The following is below is information for Prayers for International Conference on Climate Change.
Introduction to the day of prayer for COP26
(It can be announced at the beginning of the celebration of the mass)
Dear brothers and sisters, in today’s Eucharist, we celebrate the Feast of All Saints, of those men and women who more closely imitated the life of our Lord Jesus Christ and are offering us a shining testimony of faith and love. Today also, we like to remember and pray for all our deceased brothers and sisters. We commend them to the mercy of God who may grant them eternal happiness and peace in Heaven.
In celebrating today’s feast of All Saints, we would like to call on them to intercede for a very special need: we want to ask them to pray for the successful outcome of the International Conference on Climate change, COP26, which is held in Glasgow, Scotland. Over one hundred world leaders and thousands of representatives from civil society have been meeting there in the last days to discuss and lay out plans on how to tackle the unprecedented ecological crisis. Urgent decisions need to be taken to stop the rising in temperature of atmosphere, land and oceans caused by the burning of fossil fuels such as coal, petrol and gas. Droughts and extreme weather accompanied by wildfires and severe storms and flooding are the signs of the climate change due human activities.
Pope Francis, who for more than two years has been working for a successful outcome of COP26, is relentlessly calling on all of us Christians and people of good will to «listen to the cry of the earth and the cry of the poor». He is inviting those in authority and every one of us to work together for a more sustainable economy that respects nature and guarantees an equitable distribution of the goods of the earth among all the peoples of the world.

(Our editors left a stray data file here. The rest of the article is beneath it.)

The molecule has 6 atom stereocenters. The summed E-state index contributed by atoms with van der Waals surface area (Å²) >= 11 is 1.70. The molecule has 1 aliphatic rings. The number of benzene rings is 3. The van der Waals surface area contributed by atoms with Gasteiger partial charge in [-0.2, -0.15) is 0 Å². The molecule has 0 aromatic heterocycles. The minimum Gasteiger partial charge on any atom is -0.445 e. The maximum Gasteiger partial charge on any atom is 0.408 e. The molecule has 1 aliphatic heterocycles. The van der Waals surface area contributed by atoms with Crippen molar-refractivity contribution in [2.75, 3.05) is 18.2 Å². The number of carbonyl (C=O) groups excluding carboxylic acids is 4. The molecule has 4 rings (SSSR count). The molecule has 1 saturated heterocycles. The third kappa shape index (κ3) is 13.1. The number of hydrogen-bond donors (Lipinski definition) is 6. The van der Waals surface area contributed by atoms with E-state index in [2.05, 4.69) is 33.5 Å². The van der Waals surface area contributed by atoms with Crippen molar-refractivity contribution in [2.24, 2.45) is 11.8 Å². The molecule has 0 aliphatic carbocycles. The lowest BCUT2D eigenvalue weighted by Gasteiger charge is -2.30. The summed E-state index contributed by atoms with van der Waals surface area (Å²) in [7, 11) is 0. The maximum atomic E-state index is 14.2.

In harmony with the Pope’s appeal and in communion with all the Christians around the world we are summoned to pray together to the Lord for the world leaders in Glasgow who are about to take important decisions on climate change. Let us invoke the Holy Spirit upon them that they may be able to take speedy and ambitious commitments on reducing carbon emission in order «to safeguard, restore and heal our wounded humanity and our common home, the planet, entrusted to our stewardship. » (Pope Francis)
Prayers of the faithful
With Saint Francis of Assisi, patron of ecologists, let us bring before the Lord our requests for all of us gathered here, for the Church and for the whole world:
We pray that the Holy Spirit may guide the world leaders gathered in Glasgow to take ambitious steps aiming at a more equitable and environmentally sustainable economy. Lord, hear us
We pray for the Church: that she may be a beacon of hope throughout the world, reminding us all of our responsibility to care for and protect God’s precious gift of creation. Lord, hear us
We pray for the world, our common home: that through God’s grace we may hear its cry for the damage done and be moved to protect it for future generations to enjoy. Lord, hear us
We pray for those people who are already facing droughts, floods and storms: that God may grant them strength and hope for the future as they work to adapt to the changing climate.
Lord, hear us
We pray that we may always acknowledge and uphold the right of every person and of every living being to a healthy environment.
Lord, hear us
Conclusion to intercessions:
Let us bring before the Lord the prayers that lie in each of our hearts and ask for the prayers of Mary, our mother and Queen of Creation, as we say, Hail Mary…
God, source of all goodness, we call you Creator; you have made our wonderful world out of nothing and constantly keep it alive. Help us to be full of care and grateful for our home received from you as a gift. May we work to keep this, our common home, filled with peace and justice.